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The other day, a friend of mine wound up having to take a ride in an ambulance to a hospital, where he stayed for a couple of days. Happily, he’s alright now, just on strict doctor’s orders not to exercise for a few months (how often does a doctor get to say that?).

Admittedly it can be expensive, but being able to dial 911 and get an ambulance to take you to a hospital and care for you on the way is pretty fantastic. (I should probably admit here that I speak as a former EMT.) And they’re another one of those luxuries we take for granted.

Am American Platoon, some Afghan police, and I were on a visit to an out-of-the-way district in Afghanistan. The local government offices stood empty as it had proved too dangerous for officials to work there, but the insurgents tolerated government-run schools and clinics to stay open (or perhaps the people were okay having no officials but refused to allow the insurgents to bully them into closing health and education centers).

While we were in the area, we decided to walk by the clinic and see how they were doing. An administrator took us on a tour, and it was impressive, especially for how remote the area was. They had a small but competent staff and fairly new buildings and lab equipment. One of their techs was actually doing some bloodwork when we arrived. Unfortunately, their female doctor had been reassigned some time ago. They also had a chronic shortage of medicine, so could issue prescriptions without getting them filled. As much as bureaucracy could be a nightmare, with no local officials, they had no one to turn to help to fill these gaps.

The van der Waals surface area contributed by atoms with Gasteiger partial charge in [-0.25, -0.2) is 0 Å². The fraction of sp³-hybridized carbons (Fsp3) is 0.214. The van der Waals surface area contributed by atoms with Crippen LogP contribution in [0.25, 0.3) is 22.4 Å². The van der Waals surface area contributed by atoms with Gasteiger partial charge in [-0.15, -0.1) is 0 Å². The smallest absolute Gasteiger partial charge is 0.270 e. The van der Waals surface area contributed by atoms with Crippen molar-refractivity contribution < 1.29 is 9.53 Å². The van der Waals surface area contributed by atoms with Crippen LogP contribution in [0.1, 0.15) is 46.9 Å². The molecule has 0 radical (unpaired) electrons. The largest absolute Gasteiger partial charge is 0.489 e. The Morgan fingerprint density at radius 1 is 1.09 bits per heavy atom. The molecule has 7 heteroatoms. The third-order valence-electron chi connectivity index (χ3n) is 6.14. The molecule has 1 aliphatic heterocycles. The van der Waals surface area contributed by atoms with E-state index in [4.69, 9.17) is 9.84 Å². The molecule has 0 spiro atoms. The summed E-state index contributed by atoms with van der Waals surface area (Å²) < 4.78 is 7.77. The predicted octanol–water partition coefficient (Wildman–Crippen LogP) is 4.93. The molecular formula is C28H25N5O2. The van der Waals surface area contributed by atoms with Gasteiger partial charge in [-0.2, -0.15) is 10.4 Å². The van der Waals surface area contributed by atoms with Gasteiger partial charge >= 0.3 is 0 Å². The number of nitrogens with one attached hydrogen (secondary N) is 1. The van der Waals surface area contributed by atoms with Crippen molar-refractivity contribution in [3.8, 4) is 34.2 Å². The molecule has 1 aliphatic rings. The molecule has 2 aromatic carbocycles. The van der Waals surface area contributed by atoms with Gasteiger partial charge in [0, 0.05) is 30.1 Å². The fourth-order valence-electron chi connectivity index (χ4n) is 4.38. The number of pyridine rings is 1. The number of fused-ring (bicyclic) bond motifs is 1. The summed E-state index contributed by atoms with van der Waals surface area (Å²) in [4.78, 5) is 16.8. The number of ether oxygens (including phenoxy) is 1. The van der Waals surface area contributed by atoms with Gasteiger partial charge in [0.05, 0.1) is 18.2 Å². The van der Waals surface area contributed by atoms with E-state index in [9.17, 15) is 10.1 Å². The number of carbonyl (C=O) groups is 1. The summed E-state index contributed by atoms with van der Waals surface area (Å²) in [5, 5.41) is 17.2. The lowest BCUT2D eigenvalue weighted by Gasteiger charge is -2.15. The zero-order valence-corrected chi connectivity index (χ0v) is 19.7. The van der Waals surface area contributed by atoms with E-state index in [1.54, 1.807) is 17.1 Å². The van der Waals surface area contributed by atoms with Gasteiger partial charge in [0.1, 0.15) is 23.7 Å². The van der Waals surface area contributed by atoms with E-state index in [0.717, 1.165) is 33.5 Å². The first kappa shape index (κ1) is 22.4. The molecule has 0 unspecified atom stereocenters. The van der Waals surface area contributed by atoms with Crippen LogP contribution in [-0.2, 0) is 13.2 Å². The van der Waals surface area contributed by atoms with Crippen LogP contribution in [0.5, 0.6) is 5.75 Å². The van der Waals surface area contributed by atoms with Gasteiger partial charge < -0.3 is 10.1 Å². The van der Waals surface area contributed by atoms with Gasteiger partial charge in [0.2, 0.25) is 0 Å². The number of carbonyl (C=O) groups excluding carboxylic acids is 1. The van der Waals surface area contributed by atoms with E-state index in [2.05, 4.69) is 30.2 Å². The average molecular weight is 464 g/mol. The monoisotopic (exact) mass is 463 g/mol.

All in all, though, they were doing pretty well for themselves and it was one of the nicest and most self-sufficient clinics I had seen. They didn’t ask us for help, aside from relaying their concerns to the right authorities (impressive in its own right), but did admit that one of their biggest worries was their lack of resources to deal with pregnancies or serious injuries or illnesses.

“We’re just a small community health center, not a hospital,” the administrator told me.

“What happens when people need urgent or intensive care?” I asked.

“They have to go to the city hospital. It takes hours to get there even with a car–there are no roads, just the wadi. And that’s assuming there are no bombs in it. People with serious problems sometimes die on the way.”

“Wow, that’s rough. And there’s nothing you can do?”

He shrugged, then chuckled. “We used to have an ambulance that we decided to organize and that helped, especially for people with no car. But it got stolen about a year and a half ago and we never found it.”

He smiled to show me it was no big deal, then waved us into the next room. No big deal? I’d never even heard the word ambulance in Afghanistan before. And then to have it stolen? Just when you think you’re getting to know a place…